c.  Most importantly, ask yourself, “How do I need to respond differently to my spouse’s faults?”.  Then ask yourself, “How can I respond better?”

2.  Change Your Communication – Write It Out

In the heat of talking and yelling and emotions, we can have a hard time saying what we need to say.

Take time to write your thoughts out.

Write a first draft.

Then sit on it for a week.

Then take it out, read it, and write a second draft.

When you feel that you’re ready to give it to your partner, do so.

Writing letters to my wife, and her writing letters to me has been one of the best ways to deal with issues that have brought up too much conflict to talk about.  It takes the heat of the emotion out of the encounter, and often I find that, as I write, I become much more clear about my thoughts and feelings about the issue.

3.  Change What You Dwell On – Give Up Fantasy

Give up the fantasy of thinking you’ll find another partner who is perfect in all the ways that your partner is not.

Give up fantasy in general – are you escaping into an activity, an addiction, or pornography?

When the feelings are hurt, when the conflict is high, and when the walls are high in between you, it’s easy to look for ease.  But usually, a fantasy is just that….a fantasy.

Commit to facing the reality of your current relationship: the strengths, the weaknesses, and your plan of action to make things better.

Invest In Saving Your Marriage

This article, written in 2013, shared that his divorce cost about $30,000.

Legal Zoom, quoting a 2006 article in Forbes Magazine, confirmed that the average divorce costs between $15,000 and $30,000. 

There are other costs that linger after a divorce.  Families, post-divorce, often suffer financially.

With these costs in mind, why not Invest time and money into saving your marriage?

1.  Go to a trusted marriage counselor.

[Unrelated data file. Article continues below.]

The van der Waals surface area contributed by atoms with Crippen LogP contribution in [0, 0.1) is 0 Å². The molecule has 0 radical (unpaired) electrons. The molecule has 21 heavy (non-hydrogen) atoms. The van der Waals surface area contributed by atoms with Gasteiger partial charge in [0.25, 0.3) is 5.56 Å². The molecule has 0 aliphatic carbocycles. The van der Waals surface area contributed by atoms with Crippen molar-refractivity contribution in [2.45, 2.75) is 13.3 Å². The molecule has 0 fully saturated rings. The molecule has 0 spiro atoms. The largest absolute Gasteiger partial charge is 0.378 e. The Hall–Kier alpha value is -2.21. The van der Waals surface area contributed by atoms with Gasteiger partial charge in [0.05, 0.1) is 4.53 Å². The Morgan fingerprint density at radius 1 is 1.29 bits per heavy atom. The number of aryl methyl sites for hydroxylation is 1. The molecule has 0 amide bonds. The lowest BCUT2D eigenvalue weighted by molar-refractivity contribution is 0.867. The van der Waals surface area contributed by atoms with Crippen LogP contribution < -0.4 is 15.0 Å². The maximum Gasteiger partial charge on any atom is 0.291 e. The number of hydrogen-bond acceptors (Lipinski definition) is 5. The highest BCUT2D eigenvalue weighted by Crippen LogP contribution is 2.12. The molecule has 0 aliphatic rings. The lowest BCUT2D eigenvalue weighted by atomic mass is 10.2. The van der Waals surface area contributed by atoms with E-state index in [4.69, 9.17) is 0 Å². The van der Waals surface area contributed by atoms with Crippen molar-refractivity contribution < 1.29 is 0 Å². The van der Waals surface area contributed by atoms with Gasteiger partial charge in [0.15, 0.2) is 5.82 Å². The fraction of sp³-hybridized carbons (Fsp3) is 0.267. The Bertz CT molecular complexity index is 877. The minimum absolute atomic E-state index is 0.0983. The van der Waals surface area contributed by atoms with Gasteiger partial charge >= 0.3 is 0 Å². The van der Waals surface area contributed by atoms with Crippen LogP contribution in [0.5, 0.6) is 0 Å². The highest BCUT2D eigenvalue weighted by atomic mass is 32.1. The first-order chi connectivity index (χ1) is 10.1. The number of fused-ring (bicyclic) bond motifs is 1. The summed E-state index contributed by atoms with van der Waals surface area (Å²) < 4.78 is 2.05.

Before you start searching, ask people to refer you to a marriage counselor with a good reputation.

This article, 10 Things Your Marriage Counselor Won’t Say, will help you go into marriage counseling with your eyes wide open.

This article will also help you as you look for a competent marriage therapist.

2.  Read Good Books

Whether you are on the autism spectrum or not, David Finch’s Journal of Best Practices is a must-read.

I just finished reading his book.  David’s commitment to change himself, to work on his marriage, and to put his family first deepened my resolve to do the same in my marriage.

Read the Divorce Remedy, by Michele Weiner-Davis.

From the Amazon.com summary, Ms. Weiner-Davis helps you

-avoid the “divorce trap”

-identify specific marriage-saving goals

-move beyond ineffective, hurtful ways of interacting

-become an expert on “doing what works”

-overcome infidelity, Internet obsessions, depression, sexual problems, and midlife crises

-get your marriage back on track — and keep it there

Check out the book,  Loving Someone with Aspergers Syndrome.

Dr. Ariel has worked with Asperger-neurotypical couples for years.

Whether you or your partner has Asperger syndrome, this book will help you better understand Aspergers.  Dr. Ariel stands apart from many marriage therapists in that she understands many Asperger characteristics and helps both spouses better understand each other.

She includes loads of practical problem solving exercises that would help any marriage, not just an Aspergers-NT marriage.

Read my article, Keep Your Marriage Strong with These Organization Tips, as an example of one of her helpful exercises.